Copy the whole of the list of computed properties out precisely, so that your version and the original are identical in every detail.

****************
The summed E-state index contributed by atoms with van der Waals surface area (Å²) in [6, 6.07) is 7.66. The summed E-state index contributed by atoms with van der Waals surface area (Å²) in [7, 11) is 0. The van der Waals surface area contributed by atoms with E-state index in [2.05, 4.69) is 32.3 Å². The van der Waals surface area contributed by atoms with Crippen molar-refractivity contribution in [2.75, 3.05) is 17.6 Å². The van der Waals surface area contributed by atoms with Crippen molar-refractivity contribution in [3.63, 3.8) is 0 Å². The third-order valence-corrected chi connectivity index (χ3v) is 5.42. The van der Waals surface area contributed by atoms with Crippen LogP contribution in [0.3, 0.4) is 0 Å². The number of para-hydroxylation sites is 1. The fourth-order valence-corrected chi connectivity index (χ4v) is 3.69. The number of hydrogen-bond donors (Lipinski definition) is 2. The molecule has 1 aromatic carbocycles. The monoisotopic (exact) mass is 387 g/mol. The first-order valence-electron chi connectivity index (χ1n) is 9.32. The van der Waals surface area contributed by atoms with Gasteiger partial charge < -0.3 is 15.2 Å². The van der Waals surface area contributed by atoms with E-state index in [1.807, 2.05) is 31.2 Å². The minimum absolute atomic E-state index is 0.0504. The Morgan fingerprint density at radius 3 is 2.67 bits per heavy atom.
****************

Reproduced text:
The summed E-state index contributed by atoms with van der Waals surface area (Å²) in [6, 6.07) is 7.66. The summed E-state index contributed by atoms with van der Waals surface area (Å²) in [7, 11) is 0. The van der Waals surface area contributed by atoms with E-state index in [2.05, 4.69) is 32.3 Å². The van der Waals surface area contributed by atoms with Crippen molar-refractivity contribution in [2.75, 3.05) is 17.6 Å². The van der Waals surface area contributed by atoms with Crippen molar-refractivity contribution in [3.63, 3.8) is 0 Å². The third-order valence-corrected chi connectivity index (χ3v) is 5.42. The van der Waals surface area contributed by atoms with Crippen LogP contribution in [0.3, 0.4) is 0 Å². The number of para-hydroxylation sites is 1. The fourth-order valence-corrected chi connectivity index (χ4v) is 3.69. The number of hydrogen-bond donors (Lipinski definition) is 2. The molecule has 1 aromatic carbocycles. The monoisotopic (exact) mass is 387 g/mol. The first-order valence-electron chi connectivity index (χ1n) is 9.32. The van der Waals surface area contributed by atoms with Gasteiger partial charge < -0.3 is 15.2 Å². The van der Waals surface area contributed by atoms with E-state index in [1.807, 2.05) is 31.2 Å². The minimum absolute atomic E-state index is 0.0504. The Morgan fingerprint density at radius 3 is 2.67 bits per heavy atom.